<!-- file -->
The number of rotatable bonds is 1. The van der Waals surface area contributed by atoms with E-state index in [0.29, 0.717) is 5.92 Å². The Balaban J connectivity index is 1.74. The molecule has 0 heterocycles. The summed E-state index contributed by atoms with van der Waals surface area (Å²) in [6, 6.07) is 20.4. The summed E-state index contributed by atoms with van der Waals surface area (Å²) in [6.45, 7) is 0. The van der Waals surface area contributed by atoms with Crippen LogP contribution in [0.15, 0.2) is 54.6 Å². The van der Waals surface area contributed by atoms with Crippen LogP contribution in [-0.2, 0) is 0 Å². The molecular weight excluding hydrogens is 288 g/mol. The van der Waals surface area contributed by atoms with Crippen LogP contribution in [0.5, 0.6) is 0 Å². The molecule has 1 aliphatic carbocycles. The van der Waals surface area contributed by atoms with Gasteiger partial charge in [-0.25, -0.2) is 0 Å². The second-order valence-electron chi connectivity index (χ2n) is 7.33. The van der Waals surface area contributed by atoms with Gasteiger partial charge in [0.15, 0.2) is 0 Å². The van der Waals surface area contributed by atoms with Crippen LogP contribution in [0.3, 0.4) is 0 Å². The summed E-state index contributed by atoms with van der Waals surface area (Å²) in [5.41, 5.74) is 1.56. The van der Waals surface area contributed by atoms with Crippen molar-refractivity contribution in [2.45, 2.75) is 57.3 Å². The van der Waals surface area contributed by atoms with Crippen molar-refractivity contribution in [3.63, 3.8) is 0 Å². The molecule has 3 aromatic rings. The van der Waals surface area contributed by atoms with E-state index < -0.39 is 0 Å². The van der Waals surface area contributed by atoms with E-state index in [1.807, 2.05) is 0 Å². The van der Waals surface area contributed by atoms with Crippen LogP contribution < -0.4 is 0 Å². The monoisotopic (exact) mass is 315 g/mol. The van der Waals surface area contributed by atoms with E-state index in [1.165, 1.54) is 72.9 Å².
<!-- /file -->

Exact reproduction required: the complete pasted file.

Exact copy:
The number of rotatable bonds is 1. The van der Waals surface area contributed by atoms with E-state index in [0.29, 0.717) is 5.92 Å². The Balaban J connectivity index is 1.74. The molecule has 0 heterocycles. The summed E-state index contributed by atoms with van der Waals surface area (Å²) in [6, 6.07) is 20.4. The summed E-state index contributed by atoms with van der Waals surface area (Å²) in [6.45, 7) is 0. The van der Waals surface area contributed by atoms with Crippen LogP contribution in [0.15, 0.2) is 54.6 Å². The van der Waals surface area contributed by atoms with Crippen LogP contribution in [-0.2, 0) is 0 Å². The molecular weight excluding hydrogens is 288 g/mol. The van der Waals surface area contributed by atoms with Crippen LogP contribution in [0.5, 0.6) is 0 Å². The molecule has 1 aliphatic carbocycles. The van der Waals surface area contributed by atoms with Gasteiger partial charge in [-0.25, -0.2) is 0 Å². The second-order valence-electron chi connectivity index (χ2n) is 7.33. The van der Waals surface area contributed by atoms with Gasteiger partial charge in [0.15, 0.2) is 0 Å². The van der Waals surface area contributed by atoms with Crippen LogP contribution in [0.3, 0.4) is 0 Å². The summed E-state index contributed by atoms with van der Waals surface area (Å²) in [5.41, 5.74) is 1.56. The van der Waals surface area contributed by atoms with Crippen molar-refractivity contribution in [2.45, 2.75) is 57.3 Å². The van der Waals surface area contributed by atoms with Crippen molar-refractivity contribution in [3.63, 3.8) is 0 Å². The molecule has 3 aromatic rings. The van der Waals surface area contributed by atoms with E-state index < -0.39 is 0 Å². The van der Waals surface area contributed by atoms with E-state index in [1.807, 2.05) is 0 Å². The van der Waals surface area contributed by atoms with Crippen LogP contribution < -0.4 is 0 Å². The monoisotopic (exact) mass is 315 g/mol. The van der Waals surface area contributed by atoms with E-state index in [1.165, 1.54) is 72.9 Å².